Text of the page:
The former Human Rights Review Tribunal member says most Trans people agree with her.
While Whittaker’s latest chocolate block has come under fire from some within the LGBT community for ‘erasing’ gender diverse and Trans people, (in addition to espousing outdated concepts of gender) the chocolate company had found one vocal supporter in Jacquie Grant.
The Coconut Ice Surprise blocks, come in blue or pink, with consumers only finding out which colour they’ve received when they open the block.
The new product is a take on baby ‘gender reveal parties’, which are commonplace in the US and UK. A portion of the proceeds made from the chocolate’s sale would go to Plunket.
The new product was criticised by RaimbowYOUTH’s executive director Frances Arns last week when Arns told stuff.co.nz the campaign was “disappointing” from a Trans and intersex perspective.
“The baby may grow up to have a different gender that they were assigned at birth. The concept is also erasing 2 per cent of babies born intersex.” Arns said.
“New Zealand has come so far with marriage equality and removing the cap on surgeries for transgender people, but there is a counter-movement of people going back to conventional understandings of gender.”
However, that has been dismissed by the former Human Rights Review Tribunal member and Grey District Councillor Jacquie Grant who says the majority of Trans people share her view that there is nothing wrong with Whittaker’s new product.
Grant who was made a member of the New Zealand Order of Merit for her services to the community says “I think the majority of Trans people are horrified at what is happening.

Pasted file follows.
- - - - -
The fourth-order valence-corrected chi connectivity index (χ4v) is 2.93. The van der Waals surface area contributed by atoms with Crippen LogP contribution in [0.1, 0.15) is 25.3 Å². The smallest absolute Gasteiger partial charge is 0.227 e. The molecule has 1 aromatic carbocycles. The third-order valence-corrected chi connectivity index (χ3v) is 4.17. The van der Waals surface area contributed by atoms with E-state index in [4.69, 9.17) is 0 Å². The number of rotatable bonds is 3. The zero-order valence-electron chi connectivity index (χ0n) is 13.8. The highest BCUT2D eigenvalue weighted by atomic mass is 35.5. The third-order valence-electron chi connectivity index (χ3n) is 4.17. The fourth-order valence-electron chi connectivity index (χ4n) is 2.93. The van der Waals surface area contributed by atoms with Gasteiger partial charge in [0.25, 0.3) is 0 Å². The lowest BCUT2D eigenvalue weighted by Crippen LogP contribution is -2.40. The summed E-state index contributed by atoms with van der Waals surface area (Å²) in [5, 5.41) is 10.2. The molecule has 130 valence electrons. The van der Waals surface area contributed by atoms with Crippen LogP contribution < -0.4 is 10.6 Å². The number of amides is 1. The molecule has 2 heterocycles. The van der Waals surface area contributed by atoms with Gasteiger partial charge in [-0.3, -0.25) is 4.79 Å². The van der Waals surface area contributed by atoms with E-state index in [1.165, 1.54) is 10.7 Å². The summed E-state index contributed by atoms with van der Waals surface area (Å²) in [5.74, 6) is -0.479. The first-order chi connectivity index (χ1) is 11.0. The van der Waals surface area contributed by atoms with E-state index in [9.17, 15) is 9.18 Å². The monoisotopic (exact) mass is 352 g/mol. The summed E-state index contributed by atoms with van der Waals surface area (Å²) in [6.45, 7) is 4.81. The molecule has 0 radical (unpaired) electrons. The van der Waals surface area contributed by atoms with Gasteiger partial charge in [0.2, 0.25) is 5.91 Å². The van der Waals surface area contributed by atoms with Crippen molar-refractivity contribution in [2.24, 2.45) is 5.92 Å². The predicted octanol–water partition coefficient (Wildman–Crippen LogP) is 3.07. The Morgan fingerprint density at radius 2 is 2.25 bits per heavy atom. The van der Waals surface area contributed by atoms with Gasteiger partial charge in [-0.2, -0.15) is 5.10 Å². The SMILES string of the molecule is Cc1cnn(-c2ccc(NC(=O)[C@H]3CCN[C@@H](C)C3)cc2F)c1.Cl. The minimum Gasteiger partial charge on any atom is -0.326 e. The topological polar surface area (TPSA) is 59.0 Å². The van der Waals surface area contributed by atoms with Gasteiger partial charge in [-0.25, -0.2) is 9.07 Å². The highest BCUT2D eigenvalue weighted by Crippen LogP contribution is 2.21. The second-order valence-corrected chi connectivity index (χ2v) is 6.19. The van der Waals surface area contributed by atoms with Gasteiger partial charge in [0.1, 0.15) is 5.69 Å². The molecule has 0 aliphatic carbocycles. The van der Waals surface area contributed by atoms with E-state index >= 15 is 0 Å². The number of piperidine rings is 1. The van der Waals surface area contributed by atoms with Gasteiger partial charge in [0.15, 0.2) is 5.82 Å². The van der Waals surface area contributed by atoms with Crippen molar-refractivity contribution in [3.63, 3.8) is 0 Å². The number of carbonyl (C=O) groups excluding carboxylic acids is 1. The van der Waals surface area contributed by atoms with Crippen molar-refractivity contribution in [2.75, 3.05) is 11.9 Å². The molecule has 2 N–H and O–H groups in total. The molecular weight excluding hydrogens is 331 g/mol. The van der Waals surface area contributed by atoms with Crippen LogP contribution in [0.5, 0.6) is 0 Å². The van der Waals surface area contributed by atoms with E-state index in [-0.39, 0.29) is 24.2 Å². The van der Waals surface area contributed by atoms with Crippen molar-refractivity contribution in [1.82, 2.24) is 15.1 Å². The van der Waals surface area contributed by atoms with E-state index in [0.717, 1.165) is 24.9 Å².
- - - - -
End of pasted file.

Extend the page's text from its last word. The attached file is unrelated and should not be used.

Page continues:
“For God’s sake, the majority of babies born are the sex their genitals indicate. Baby boys have dicks, baby girls have vaginas and they grow up to hopefully have the odd gay baby,” Grant says.
“A minority is, as we know out of kilter, like me, we eventually work it out and get on with it. I don’t think the world owes us anything except to be able to live our lives and realise our potential like the majority.”
Grant spoke to express hoping to convey the message that in her view, the opposition to the chocolate was a minority view within the Trans community.
Grant says she is fully supportive of the campaign and sees it as just a bit of fun and that the new chocolate is not something most Trans people would give much thought to. “All the trans people I know are all out buying up Whittaker’s!” Grant says.
“As someone who has made the most of what I had I get so bloody embarrassed when straight acquaintances link me as being the same as that minority of alphabet soup.”
In a statement, a spokesperson for Whittaker’s told express:
“Our campaign was intended to be a celebration of our partnership with Plunket, rather than any kind of statement on gender identity.
Coconut ice is usually pink so that was our starting point, but given Plunket’s association with babies, we went for blue as the one other coconut ice colour we needed for the surprise element of this campaign.
The gender reveals that we filmed were with four expectant families that wanted to be part of a light-hearted event linked to our partnership with Plunket and we feel that their participation is a great endorsement of this campaign to raise funds for this iconic NZ charity and we really appreciate their involvement.
We’re proud the funds raised will go towards Plunket’s Raise a Bundle campaign, which helps nurture kiwis for the first 1000 days of their life.
We hope chocolate lovers will simply enjoy the novelty of pink and blue chocolate, the experience of getting a surprise when the wrapper is opened, and the delicious flavour.
We have had a lot of positive feedback from people who have enjoyed it for what it is, but we value all feedback and will keep it in mind for the future.”